Initial data analysis considers how the teacher educators recognised the professional development opportunities evident in teacher education activity when research tools were used. Collaborative working practices established by appropriating tools developed from scholarship activity around subject journals, research projects and school-based teacher educator collectives suggest ways forward for enhancing the teacher educator role. Alongside calls to implement research informed teacher preparation must be understandings of how to construct and support rich contexts that serve as transformative settings for teacher learning (Martin et al. 2011: 309). Working with teacher educators from a variety of contexts in order to facilitate developments using the kinds of research tools outlined in the study could be a promising start. Many of the pre-service teachers also found their experience with research transformational. The pre-service teachers felt that the knowledge gained from undertaking research changed their understanding and thinking about classroom practice and helped them be more reflective in their own teaching. The perceived value of the research process was that it helped develop the confidence to be critical and to see differently, especially when their research data was generated for specific research questions. Ideally, this could create a ‘powerful pathway for exploring challenging issues’ (Merino and Holmes 2006: 95) and provide a nonjudgmental basis for considering teaching strategies. This way of working could also pave the way for ongoing critical reflection as a way of understanding classroom practice in future practice. The initial findings highlight the value of research work playing an integral part of teacher education with collaborative research having the potential to create important influences on the ways in which all participants come to view links between practice and research. By adopting a ‘researcherly disposition’ (Tack and Vanderlinde 2016) communities of inquiry and critical alignment can be fostered (Kotsopoulos et al. 2012: 35).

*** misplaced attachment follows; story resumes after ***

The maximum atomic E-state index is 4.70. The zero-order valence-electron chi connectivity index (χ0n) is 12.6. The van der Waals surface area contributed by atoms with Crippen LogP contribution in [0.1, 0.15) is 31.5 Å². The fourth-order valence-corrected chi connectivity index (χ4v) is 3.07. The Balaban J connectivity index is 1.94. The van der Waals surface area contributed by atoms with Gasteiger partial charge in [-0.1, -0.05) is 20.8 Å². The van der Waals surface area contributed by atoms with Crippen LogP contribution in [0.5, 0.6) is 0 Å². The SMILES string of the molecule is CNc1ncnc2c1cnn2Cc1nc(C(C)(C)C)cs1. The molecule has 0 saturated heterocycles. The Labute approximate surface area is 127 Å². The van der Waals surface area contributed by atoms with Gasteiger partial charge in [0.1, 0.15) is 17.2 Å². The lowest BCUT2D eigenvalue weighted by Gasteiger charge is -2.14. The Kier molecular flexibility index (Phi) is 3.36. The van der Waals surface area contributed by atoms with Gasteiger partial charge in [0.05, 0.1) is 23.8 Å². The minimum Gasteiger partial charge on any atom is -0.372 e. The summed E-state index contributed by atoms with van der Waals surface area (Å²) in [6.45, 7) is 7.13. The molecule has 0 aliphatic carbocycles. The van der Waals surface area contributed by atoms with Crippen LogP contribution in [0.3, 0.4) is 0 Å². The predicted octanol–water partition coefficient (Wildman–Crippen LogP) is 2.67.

BERA-RSA (2014) Research and the Teaching Profession – Building the capacity for a self-improving education system, BERA-RSA inquiry into the role of research in teacher education, London: BERA. Boei, F., Dengerink, J., Geursen, J., Kools, Q., Koster, B., Lunenberg, M. and Willemse, M. (2015) Supporting the professional development of teacher educators in a productive way, Journal of Education for Teaching, 41(4) 351-368. DfE (Department for Education) (2015) Carter review of Initial Teacher Training (ITT). London: Department for Education. Engeström, Y. (2008) From teams to knots: activity-theoretical studies of collaboration and learning at work. Cambridge: Cambridge University Press. Furlong, J. (2013) Education – an anatomy of the discipline: rescuing the university project? Abingdon: Routledge. HEA (2013) Higher Education Academy (HEA) Learning to Teach Parts 1 and 2. Available at: https://www.heacademy.ac.uk/hub [Accessed November 2018] Kotsopoulos, D., Mueller, J. and Buzza, D. (2012) Pre-service teacher research: an early acculturation into a research disposition, Journal of Education for Teaching, 38(1) 21-36. Leont'ev, A.N. (1981) The problem of activity in psychology. In: J.V. Wertsch, ed. The concept of activity in soviet psychology. New York: Armonk NY 37-71. Martin, S. D., Snow, J. L. and Franklin Torrez, C. A. (2011) Navigating the terrain of third space: tensions with/in relationships in school-university partnerships, Journal of Teacher Education, 62(3) 299-311. Merino, B. and Holmes, P. (2006) Student teacher inquiry as an ‘entry point’ for advocacy’, Teacher Education Quarterly, 33(3) 79-96. National Audit Office (2016) Training new teachers: Report by the Controller and Auditor General. Available at: https://www.nao.org.uk/report/training-new-teachers/ Accessed 30 November 2018) Russell, D. R. (2004) Looking beyond the interface, activity theory and distributed learning. In: H. Daniels and A. Edwards, eds. The Routledge Falmer Reader in Psychology of Education. London: Routledge Falmer, 307-326. Smith, K. and Sela, O. (2005) Action research as a bridge between pre-service teacher education and in-service professional development for students and teacher educators, European Journal of Teacher Education, 28(3) 293-310. Tack, H. and Vanderlinde, R. (2016) Measuring Teacher Educators’ Researcherly Disposition: Item Development and Scale Construction, Vocations and Learning 9(1) 43-62. Van Velzen, C. and Volman, M. (2009) The activities of a school-based teacher educator: a theoretical and empirical exploration, European Journal of Teacher Education, 32(4) 345-367. White, E., Dickerson, C. and Weston, K. (2015) Developing an appreciation of what it means to be a school-based teacher educator, European Journal of Teacher Education, 38(4) 445-459.